Moving Up or Moving Out: Building Construction and Urban Sprawl

by Joel Harper on 2018-03-21 8:38am

Many natural resources are diminishing. This is an increasing concern as populations continue to grow. City planners are feeling the pressure as they attempt to encourage growth while also addressing the need for water and land. For a long time, many cities grew out, extending further and further into the surrounding land. Unfortunately, this has created several problems. Service lines for electricity, water, and sewage have had to be extended along with this growth creating a large amount of infrastructure that must be maintained. The distances across cities have increased which increased the dependence on cars and by extension commute times and pollution from cars. This largely undirected outward growth, often termed “urban sprawl” has a high cost in resources. Many city planners are looking at ways to slow or even reverse this trend. One option is to build up instead of building out.

The issue here is usable space. One method for creating space is to build horizontally. This method employs shorter, individual buildings. This is more the suburban model of building with large tracts of one to two story buildings. Unfortunately, this method uses up a significant amount of available land.

The other method is to build vertically. This is the skyscraper method of growth. Usable space is created by building taller buildings that contain the same amount of floor space as several smaller buildings. The evolution of the skyscraper has followed the evolution of building materials and construction methods. The potential height of buildings today dwarfs what was possible a century ago.

The advantages of skyscrapers go beyond just the floor space. Upward growth of cities tends to concentrate the population into a smaller area. This can reduce commute times. If there is an effective public transportation system, the dependence on cars can be reduced as well. Depending on the way they are constructed, the cost of providing essential services to a skyscraper can be equal to or less than the cost of providing those services to suburban neighborhoods at the edge of a city. This reduced cost can be a result of the smaller infrastructure required to provide the services, energy efficient construction, or a combination of the two.

However, there are also downsides to vertical growth. Tall buildings can create a “canyon” effect at street level. When several tall buildings are constructed near each other it can block out sunlight to such an extent that the streets between then can end up darker and colder than other parts of the city. Wind gusts can also be inadvertently directed down into the spaces between buildings creating powerful gusts affecting anyone at ground level. Concerns have also been raised about the psychological effects living in a tall building. The sense of separation and dislocation from other people could lead to increased risk of depression or anxiety.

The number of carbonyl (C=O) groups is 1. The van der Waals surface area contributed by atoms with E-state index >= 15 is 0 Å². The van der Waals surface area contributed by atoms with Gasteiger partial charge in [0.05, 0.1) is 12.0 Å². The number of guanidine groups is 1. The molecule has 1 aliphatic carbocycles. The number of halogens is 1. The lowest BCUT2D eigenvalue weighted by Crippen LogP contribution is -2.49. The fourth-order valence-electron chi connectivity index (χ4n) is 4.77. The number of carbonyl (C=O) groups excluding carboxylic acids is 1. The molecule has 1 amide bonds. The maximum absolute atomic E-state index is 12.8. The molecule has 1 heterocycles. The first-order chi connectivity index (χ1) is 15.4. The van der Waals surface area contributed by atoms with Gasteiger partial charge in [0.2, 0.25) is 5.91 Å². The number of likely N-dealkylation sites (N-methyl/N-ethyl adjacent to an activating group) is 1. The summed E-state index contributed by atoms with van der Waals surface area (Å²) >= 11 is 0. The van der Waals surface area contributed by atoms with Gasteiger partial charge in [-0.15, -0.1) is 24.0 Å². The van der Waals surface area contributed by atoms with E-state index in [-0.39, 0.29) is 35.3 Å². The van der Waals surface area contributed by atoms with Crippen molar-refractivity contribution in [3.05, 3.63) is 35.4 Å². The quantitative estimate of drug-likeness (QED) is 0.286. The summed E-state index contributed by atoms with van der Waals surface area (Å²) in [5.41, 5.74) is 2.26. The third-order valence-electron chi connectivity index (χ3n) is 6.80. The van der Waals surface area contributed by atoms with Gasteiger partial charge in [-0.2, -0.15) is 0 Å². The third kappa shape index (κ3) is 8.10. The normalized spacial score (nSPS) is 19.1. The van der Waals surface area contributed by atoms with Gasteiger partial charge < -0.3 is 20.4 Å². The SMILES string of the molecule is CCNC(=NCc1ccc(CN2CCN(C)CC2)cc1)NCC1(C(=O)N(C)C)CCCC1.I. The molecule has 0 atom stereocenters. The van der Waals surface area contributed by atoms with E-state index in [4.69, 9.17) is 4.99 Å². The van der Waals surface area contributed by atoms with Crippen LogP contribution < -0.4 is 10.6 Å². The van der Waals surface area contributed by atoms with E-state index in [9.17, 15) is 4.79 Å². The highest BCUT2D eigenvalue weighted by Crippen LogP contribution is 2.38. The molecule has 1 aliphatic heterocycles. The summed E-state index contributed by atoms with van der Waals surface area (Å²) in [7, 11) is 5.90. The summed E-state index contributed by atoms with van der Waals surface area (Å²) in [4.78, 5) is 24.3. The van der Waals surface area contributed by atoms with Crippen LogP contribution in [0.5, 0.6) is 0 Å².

One other problem with vertical growth concerns inequality. One of the problems high-rise buildings could solve is the skyrocketing property values in many cities. The lack of available housing and the increasing demand has caused property values to soar. Taller buildings with more space could stabilize or even reduce the cost of housing in a city. However, at the moment, skyscrapers cost so much to build that space in them is often too expensive for the average person leading them to become the exclusive domain of the wealthy. This does little to address the housing shortages and homelessness affecting many cities.

Several solutions have been proposed that advocate upward growth without being dependent on super tall skyscrapers. One city that is being examined is Hong Kong. While Hong Kong does have skyscrapers, the thing that people are taking note of is the fact that the the city has more buildings over 500 feet tall than many other cities in the world. The concept being drawn from this is a city design that utilizes many moderately high-rise buildings rather than a few skyscrapers towering over a relatively short city.

Another solution is multi-use construction. In order to make the most of vertical construction, the idea is that tall buildings should mix residential and commercial uses with the street level being devoted to shops and community spaces that can benefit the people living in the building. Some concepts even suggest constructing high-rise buildings around open or green spaces.

Concerns about the costs and long term effects of urban sprawl have led to city planners rethinking how best to provide the space being demanded by residents. It is possible that future will involve a shift back toward city centers with taller denser, construction. Contractors may need to be prepared for a shift in construction practices that emphasize multi-story buildings designed to house both residents and businesses. Keep an eye on this trend for it may lead to a future that is bigger and taller than we could ever imagine.


Joel Harper is a content writer for In his over five years with the company, he has written on numerous educational topics. Joel is a graduate of Southern Oregon University where he earned a bachelor’s degree in sociology. He lives in Ashland, Oregon with his wife and dog in a single-story house.